No, just the suction cups that are on the bottom of the bath mat.

  • Verena Kellner
    Posted at 11 April 2016 Reply

    Intersting. I lined all of our lockers with outdoor carpet. If that doesn’t work I will try the bath mats.

  • Thomas Keenan
    Posted at 04 November 2017 Reply

    So let me get this straight— the added rubber mat is supposed to only act as a padding between the fiberglass and the product, correct? It doesn’t stop the condensation— it’s just a barrier, right?

    • The Boat Galley
      Posted at 05 November 2017 Reply

      Where I did something similar in one locker, it did seem to cut down the condensation by acting as extra insulation but that will depend a lot on how it sits with respect to the hull (how much of a gap, how completely it’s covered, etc.). And no, it didn’t totally stop the condensation.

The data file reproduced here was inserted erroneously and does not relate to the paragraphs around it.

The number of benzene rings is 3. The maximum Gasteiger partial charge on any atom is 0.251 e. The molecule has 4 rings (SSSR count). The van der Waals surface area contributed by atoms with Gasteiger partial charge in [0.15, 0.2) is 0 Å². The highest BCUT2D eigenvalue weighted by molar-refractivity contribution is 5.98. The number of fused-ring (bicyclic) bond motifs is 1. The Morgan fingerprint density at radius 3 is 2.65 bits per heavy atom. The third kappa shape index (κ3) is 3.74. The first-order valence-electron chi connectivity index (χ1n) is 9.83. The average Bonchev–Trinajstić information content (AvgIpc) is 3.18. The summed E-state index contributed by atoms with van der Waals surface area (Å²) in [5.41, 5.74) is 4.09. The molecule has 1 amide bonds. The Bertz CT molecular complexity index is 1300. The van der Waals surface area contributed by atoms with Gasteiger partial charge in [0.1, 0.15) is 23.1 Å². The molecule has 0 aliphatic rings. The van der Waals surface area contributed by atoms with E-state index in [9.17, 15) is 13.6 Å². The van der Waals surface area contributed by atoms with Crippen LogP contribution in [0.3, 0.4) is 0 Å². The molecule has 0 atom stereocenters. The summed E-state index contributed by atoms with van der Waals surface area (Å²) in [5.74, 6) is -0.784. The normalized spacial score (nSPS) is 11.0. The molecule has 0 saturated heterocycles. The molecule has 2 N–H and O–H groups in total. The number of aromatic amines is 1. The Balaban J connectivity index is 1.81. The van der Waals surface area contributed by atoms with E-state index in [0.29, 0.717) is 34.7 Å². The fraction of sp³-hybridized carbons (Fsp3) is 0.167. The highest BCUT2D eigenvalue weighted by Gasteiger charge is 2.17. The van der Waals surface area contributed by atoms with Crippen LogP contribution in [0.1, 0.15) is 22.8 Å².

• Dave Sprygada
    Posted at 05 November 2017 Reply

    If you keep the hull liner in place it will still absorb moisture and probably mold faster because the air will not allow it to dry. I replaced the hull liner with vinyl Bead board and it is amazing how much fresher smelling it is!

  • William Maness
    Posted at 05 November 2017 Reply

    We’ve got a polyethylene mat that serves a similar purpose. The condensation drains to bilge or evaporated but clothing never contacts the wet hull.

    https://www.ravenwolfmarine.com/den-dry-locker-liner.html